Research has traditionally been carried out by national academies, which stand separate from universities. The Ministry of Education hopes to merge the research functions of the academies into the relevant departments at universities, bringing the system in line with international norms and supporting university development. There is some resistance to this plan from within the academies and Soviet-era conservatives.
Research is still a relatively marginal concern in Mongolia, but several dynamics are at play that are changing this. The growth of the economy is expanding the financial resources that both the public and private sector can commit to research, while the rising competition and internationalisation in the sector will make it ever more important for universities to develop research capacity that complements their teaching commitments and raises their profile. Mongolia’s economic diversification efforts, which seek to enhance value-added sectors of the economy and increase the quality of products that they export, will also require investment in research and development.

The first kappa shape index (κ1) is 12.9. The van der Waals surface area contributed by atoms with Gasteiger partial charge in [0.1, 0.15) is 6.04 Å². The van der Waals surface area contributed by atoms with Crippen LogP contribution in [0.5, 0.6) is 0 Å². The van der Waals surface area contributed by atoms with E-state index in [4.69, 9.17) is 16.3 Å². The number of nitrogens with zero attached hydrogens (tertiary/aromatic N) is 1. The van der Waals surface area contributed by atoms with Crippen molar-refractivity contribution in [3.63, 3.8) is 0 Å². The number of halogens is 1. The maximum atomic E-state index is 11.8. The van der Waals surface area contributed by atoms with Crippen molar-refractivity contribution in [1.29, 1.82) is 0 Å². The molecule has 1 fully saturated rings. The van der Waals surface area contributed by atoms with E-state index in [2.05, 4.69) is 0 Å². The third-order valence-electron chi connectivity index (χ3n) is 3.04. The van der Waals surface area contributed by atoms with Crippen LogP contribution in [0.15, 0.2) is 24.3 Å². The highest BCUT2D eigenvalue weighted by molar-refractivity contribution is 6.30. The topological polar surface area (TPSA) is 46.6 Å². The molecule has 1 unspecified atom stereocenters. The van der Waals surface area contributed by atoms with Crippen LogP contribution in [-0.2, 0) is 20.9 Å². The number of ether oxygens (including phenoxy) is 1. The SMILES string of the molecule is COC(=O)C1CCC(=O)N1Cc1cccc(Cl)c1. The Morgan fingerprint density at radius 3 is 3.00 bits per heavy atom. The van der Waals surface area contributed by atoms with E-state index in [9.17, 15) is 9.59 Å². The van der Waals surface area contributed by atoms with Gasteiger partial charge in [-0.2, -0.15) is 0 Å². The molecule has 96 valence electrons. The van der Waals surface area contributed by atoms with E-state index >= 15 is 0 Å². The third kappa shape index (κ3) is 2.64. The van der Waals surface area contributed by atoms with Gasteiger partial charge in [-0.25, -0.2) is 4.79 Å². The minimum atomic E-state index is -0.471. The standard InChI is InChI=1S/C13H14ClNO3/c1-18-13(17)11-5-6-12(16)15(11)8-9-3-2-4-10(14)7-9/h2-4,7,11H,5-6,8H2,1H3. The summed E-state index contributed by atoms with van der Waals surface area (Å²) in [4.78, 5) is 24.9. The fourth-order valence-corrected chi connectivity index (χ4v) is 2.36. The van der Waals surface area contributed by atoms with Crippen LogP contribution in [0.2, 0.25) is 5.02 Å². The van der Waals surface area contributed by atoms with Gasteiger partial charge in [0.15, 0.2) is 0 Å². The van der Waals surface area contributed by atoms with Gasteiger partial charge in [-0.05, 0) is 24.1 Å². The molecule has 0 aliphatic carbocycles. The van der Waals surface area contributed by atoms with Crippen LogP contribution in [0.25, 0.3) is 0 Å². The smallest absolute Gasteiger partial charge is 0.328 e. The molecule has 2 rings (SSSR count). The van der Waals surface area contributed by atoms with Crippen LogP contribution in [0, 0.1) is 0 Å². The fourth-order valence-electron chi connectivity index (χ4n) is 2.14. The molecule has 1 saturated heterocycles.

While government attention has to an extent been focused on the school system, higher education in Mongolia has developed rapidly, with the private sector taking the lead. Expansion has been such that standards have sometimes been compromised, and there is a consensus that the system is too fragmented. Donors and major investors are showing increasing interest in the sector, not least due to growing demand. The next few years should see investment and internationalisation that will boost competition and improve results.